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A “Win” May Not Look Like You Think It Does

We’ve all done it. You hear, see, or read about a great idea that another ministry is doing and you automatically default to:

  1. Is that in my budget?
  2. Will my students respond?

If we are being honest, many of us have to immediately rule out some ideas because the resources aren’t realistic for our ministries. The budget is based on what comes out of pocket or what can be fully funded by the admission charged to students.

When we ask, “will students respond?” what really want to know is if this is something that has the possibility of creating momentum. Who is going to show up and will they bring anybody? Are we going to get the return for the investment that I’m about to make, or is this about to be a waste of time? How do I win?

I’ve recently been sent down a journey to clarify what a win means for me. It’s a journey I’m still taking but I was given a different road map than I expected to find. I was having a conversation with a church planter turned youth pastor about some of the strategy he is using.

I asked what was his reason for doing some of the things he does, and his response was like stepping on the gas pedal of my thought life:

“I don’t have very many kids or resources so I have to think like a church planter. Everything is about RELATIONSHIPS. I invest in things that will cause our RELATIONSHIPS to be better.”

See, I was trying to figure out how to remix what we were doing every week. I was trying to figure out what the ROI was for our volunteer structure, our order of service, our small groups, etc. I had tried a couple of different things last semester but I got nowhere, and I was trying to determine what was next. That statement caused me to examine myself and my motive from a different angle. If we were going to be attractional, to what was I attracting students? If I’m going to push toward the deep end of the pool, where were students going to splash down?

I was forced to decide—in a short amount of time—what I believe a real win is in my ministry life. I knew that everything needed to head toward helping students find relationships. Ultimately, we want to see all students step into a life-defining relationship with Jesus. So, I believe, one of the best ways to achieve that is to build a rapport with students in our ministries. We leave room for kids to wrap their heads around the idea of a relationship with Jesus, but in the meantime we create experiences where students come away saying things like, “I like hanging out with these people.” Or, “I’m not sure if I’m ready to accept Jesus, but I know my small group leader cares about me.” I was given a new set of glasses to view everything I do.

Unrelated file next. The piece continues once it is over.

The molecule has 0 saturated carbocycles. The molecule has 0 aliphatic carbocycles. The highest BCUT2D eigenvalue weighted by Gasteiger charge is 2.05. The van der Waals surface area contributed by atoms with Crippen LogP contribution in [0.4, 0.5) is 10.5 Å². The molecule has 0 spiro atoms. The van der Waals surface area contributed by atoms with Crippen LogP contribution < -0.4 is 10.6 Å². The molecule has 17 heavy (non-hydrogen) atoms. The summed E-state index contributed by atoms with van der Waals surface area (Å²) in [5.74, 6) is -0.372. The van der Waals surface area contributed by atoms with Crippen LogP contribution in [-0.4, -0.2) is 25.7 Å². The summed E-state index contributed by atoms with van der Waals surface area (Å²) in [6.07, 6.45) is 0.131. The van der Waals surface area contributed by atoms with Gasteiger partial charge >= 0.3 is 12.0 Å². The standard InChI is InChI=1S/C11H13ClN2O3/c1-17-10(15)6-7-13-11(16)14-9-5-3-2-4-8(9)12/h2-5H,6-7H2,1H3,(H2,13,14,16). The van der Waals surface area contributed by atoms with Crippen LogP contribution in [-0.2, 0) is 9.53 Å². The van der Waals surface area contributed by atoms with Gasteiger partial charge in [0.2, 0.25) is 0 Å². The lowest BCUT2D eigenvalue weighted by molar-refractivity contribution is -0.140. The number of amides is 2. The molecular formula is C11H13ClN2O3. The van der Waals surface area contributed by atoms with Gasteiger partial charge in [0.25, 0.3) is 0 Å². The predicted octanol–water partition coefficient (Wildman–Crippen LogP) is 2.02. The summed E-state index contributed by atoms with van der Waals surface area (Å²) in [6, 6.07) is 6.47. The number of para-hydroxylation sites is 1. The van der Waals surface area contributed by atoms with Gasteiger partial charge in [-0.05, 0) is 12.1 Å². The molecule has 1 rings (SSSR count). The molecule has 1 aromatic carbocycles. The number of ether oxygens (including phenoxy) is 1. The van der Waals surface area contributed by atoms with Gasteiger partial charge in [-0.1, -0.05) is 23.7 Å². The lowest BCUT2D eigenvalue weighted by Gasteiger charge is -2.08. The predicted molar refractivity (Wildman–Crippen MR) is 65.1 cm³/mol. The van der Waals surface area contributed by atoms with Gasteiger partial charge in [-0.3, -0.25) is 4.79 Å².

At this point, I can’t say that I’ve got everything figured out but I know this: it is a goal of our team to put as many touchpoints in place that we can possibly generate in one night. We are working toward making sure that a new student meets no less than three adults that will follow-up with the students before he leaves that night. That’s just the beginning. We’re trying to develop a system that creates an instant connection with adults and students at the outset of the night, and we are encouraging our SGLs to pursue relational experiences with their groups on a regular basis. Some of our outreaches are solely design to create a relationship with the church and not much else. A big part of the wins, now, are measured by the potential for relationship development and/or the depth to which current relationships can grow.

It’s life in the trenches. It’s trying to provide experience for kids to make a connection that will draw them to the love of God. As we work toward deepening our connection culture in our context, consider what makes a kid want to stay with you. What keeps them coming back? Why would a new student want to come check you guys out again? I’d be willing to bet if a student feels like there is someone who wants to genuinely know them, it’ll be much quicker to build a bridge to the cross.

Nick Cowan is a Christ-follower, husband to Jessica, dad to three sons, friend, teacher, coach, and pulled his hamstring trying to remain an athlete. He serves as one of the student ministers at The Avenue Church in Waxahachie, TX.

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